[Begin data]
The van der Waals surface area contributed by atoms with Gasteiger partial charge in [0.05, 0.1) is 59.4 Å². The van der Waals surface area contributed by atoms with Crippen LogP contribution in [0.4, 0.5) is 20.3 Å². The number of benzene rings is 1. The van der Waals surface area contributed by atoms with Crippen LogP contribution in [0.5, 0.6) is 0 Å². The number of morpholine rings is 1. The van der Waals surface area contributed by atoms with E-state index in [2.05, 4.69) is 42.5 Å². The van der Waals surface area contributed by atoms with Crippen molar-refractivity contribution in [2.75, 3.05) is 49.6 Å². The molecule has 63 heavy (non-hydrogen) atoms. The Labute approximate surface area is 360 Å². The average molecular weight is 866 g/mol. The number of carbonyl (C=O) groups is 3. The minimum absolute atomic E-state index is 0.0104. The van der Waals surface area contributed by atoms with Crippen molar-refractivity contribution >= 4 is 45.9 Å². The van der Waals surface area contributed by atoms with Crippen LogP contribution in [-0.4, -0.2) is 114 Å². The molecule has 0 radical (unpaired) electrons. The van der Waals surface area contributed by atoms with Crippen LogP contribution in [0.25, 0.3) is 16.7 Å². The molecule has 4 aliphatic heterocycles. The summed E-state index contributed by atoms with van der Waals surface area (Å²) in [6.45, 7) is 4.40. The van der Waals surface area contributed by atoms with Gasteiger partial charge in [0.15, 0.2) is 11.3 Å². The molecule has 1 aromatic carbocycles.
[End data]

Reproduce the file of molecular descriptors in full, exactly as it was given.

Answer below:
The van der Waals surface area contributed by atoms with Gasteiger partial charge in [0.05, 0.1) is 59.4 Å². The van der Waals surface area contributed by atoms with Crippen LogP contribution in [0.4, 0.5) is 20.3 Å². The number of benzene rings is 1. The van der Waals surface area contributed by atoms with Crippen LogP contribution in [0.5, 0.6) is 0 Å². The number of morpholine rings is 1. The van der Waals surface area contributed by atoms with E-state index in [2.05, 4.69) is 42.5 Å². The van der Waals surface area contributed by atoms with Crippen molar-refractivity contribution in [2.75, 3.05) is 49.6 Å². The molecule has 63 heavy (non-hydrogen) atoms. The Labute approximate surface area is 360 Å². The average molecular weight is 866 g/mol. The number of carbonyl (C=O) groups is 3. The minimum absolute atomic E-state index is 0.0104. The van der Waals surface area contributed by atoms with Crippen molar-refractivity contribution >= 4 is 45.9 Å². The van der Waals surface area contributed by atoms with Crippen LogP contribution in [-0.4, -0.2) is 114 Å². The molecule has 0 radical (unpaired) electrons. The van der Waals surface area contributed by atoms with Crippen LogP contribution in [0.25, 0.3) is 16.7 Å². The molecule has 4 aliphatic heterocycles. The summed E-state index contributed by atoms with van der Waals surface area (Å²) in [6.45, 7) is 4.40. The van der Waals surface area contributed by atoms with Gasteiger partial charge in [0.15, 0.2) is 11.3 Å². The molecule has 1 aromatic carbocycles.